Major Cyberattacks Against NPOs and NGOs
Cozy Bear and the Dukes
The first series of cyberattacks on non-profit and non-governmental organizations I want to discuss are those perpetrated by Cozy Bear and the Dukes. This might sound like the name of a really cool underground indie band, but I assure they put on a DYI show you won’t want to attend.
Following the 2016 presidential elections in the United States, two Russian hacker groups known as Cozy Bear and the Dukes launched an obstinate spear-phishing campaign against several American NGOs and think tanks.
With cajoling titles such as “The ‘Shocking’ Truth about Election Rigging” and an “FYI” notice sent under fake Clinton Foundation branding, hackers encouraged victims from these organizations to download a malware file. Once the Microsoft .lnk made its way on a computer, it activated the PowerDuke Backdoor program and turned the target machine into a botnet zombie.
The Bronze President Case
At the beginning of 2020, Security Week reported that a Chinese hacker group operating under the moniker BRONZE PRESIDENT has been uncovered to target NGOs across South and East Asia since 2014. A prolific cyber-espionage rink, BRONZE PRESIDENT used both public and proprietary tools to monitor said organizations, as well as steal their data and discredit them regularly.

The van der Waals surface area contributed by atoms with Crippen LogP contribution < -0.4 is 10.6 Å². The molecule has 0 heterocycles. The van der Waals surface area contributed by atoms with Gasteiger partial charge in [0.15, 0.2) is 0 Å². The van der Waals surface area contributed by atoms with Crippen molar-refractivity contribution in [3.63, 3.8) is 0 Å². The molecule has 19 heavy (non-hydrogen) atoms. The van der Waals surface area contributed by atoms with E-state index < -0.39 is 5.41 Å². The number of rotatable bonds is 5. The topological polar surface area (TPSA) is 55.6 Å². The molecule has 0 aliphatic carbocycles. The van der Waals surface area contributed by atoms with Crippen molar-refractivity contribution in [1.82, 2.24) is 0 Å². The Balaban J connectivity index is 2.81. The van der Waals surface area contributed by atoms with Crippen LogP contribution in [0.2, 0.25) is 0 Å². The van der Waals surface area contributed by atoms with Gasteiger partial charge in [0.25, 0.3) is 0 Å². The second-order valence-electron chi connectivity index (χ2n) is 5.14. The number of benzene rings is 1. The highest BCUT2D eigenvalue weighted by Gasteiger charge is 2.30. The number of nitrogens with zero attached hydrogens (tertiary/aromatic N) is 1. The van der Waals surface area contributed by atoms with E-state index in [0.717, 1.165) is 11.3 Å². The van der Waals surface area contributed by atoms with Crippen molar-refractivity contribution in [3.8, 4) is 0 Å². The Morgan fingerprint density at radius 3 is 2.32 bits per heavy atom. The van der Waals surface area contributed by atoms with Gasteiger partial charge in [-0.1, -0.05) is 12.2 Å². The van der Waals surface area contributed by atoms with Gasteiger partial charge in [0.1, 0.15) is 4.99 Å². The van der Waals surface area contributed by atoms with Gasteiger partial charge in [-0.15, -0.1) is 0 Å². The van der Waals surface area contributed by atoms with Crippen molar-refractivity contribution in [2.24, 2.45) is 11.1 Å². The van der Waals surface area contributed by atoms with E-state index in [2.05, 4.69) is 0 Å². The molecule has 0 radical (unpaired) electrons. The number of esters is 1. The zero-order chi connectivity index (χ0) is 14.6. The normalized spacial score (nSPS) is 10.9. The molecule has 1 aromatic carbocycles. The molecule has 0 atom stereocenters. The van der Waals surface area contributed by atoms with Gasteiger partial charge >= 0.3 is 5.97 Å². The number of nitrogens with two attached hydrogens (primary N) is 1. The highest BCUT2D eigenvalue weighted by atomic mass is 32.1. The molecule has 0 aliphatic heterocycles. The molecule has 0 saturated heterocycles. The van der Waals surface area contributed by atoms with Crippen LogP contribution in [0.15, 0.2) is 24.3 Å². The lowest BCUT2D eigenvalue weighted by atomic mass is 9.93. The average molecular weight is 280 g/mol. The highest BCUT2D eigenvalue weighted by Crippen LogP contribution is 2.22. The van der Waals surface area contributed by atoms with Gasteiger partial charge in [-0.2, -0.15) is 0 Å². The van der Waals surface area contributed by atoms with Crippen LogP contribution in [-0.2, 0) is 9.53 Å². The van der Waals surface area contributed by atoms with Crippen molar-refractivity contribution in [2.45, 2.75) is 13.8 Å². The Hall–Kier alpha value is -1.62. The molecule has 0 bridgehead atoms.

Through custom batch scripts, the group had collected files from the targeted NGOs for years. What is more, they got their hands on credentials from sensitive and high-privilege network accounts. Hackers primarily pursued establishments that conducted research related to Chinese interests in countries such as Mongolia and India.
This led cybersecurity experts to believe that the group was either funded or at least tolerated by the Chinese government. Nonetheless, their actions did not seem to align with those of typically patriotic cybercriminals, which is why this hypothesis has yet to be verified.
The Blackbaud Incident
Sometimes, cyberattacks don’t target the organizations they want to breach individually. Instead, malicious actors focus their efforts on a third-party supplier that would allow them to hit multiple data sets with one stone. That’s exactly what happened in the first half of 2020 when cloud computing software provider Blackbaud was hacked as part of an intricate ransomware incident.